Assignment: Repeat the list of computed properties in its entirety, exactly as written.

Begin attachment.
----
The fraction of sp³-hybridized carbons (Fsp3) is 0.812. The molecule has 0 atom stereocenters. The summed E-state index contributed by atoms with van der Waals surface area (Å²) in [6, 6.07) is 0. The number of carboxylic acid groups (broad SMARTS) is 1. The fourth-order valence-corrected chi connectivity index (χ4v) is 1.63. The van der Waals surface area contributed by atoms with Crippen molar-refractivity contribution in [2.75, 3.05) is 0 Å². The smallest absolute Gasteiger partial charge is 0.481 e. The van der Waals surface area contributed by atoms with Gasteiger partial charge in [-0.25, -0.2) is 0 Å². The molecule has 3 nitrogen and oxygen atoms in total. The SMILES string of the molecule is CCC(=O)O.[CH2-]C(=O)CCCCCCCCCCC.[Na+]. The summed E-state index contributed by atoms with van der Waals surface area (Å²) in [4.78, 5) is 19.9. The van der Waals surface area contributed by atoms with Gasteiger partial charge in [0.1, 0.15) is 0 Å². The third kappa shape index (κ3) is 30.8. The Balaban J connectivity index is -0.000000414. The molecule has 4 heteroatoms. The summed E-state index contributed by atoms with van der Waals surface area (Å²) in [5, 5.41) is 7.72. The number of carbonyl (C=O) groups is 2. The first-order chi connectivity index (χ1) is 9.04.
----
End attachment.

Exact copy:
The fraction of sp³-hybridized carbons (Fsp3) is 0.812. The molecule has 0 atom stereocenters. The summed E-state index contributed by atoms with van der Waals surface area (Å²) in [6, 6.07) is 0. The number of carboxylic acid groups (broad SMARTS) is 1. The fourth-order valence-corrected chi connectivity index (χ4v) is 1.63. The van der Waals surface area contributed by atoms with Crippen molar-refractivity contribution in [2.75, 3.05) is 0 Å². The smallest absolute Gasteiger partial charge is 0.481 e. The van der Waals surface area contributed by atoms with Gasteiger partial charge in [-0.25, -0.2) is 0 Å². The molecule has 3 nitrogen and oxygen atoms in total. The SMILES string of the molecule is CCC(=O)O.[CH2-]C(=O)CCCCCCCCCCC.[Na+]. The summed E-state index contributed by atoms with van der Waals surface area (Å²) in [4.78, 5) is 19.9. The van der Waals surface area contributed by atoms with Gasteiger partial charge in [0.1, 0.15) is 0 Å². The third kappa shape index (κ3) is 30.8. The Balaban J connectivity index is -0.000000414. The molecule has 4 heteroatoms. The summed E-state index contributed by atoms with van der Waals surface area (Å²) in [5, 5.41) is 7.72. The number of carbonyl (C=O) groups is 2. The first-order chi connectivity index (χ1) is 9.04.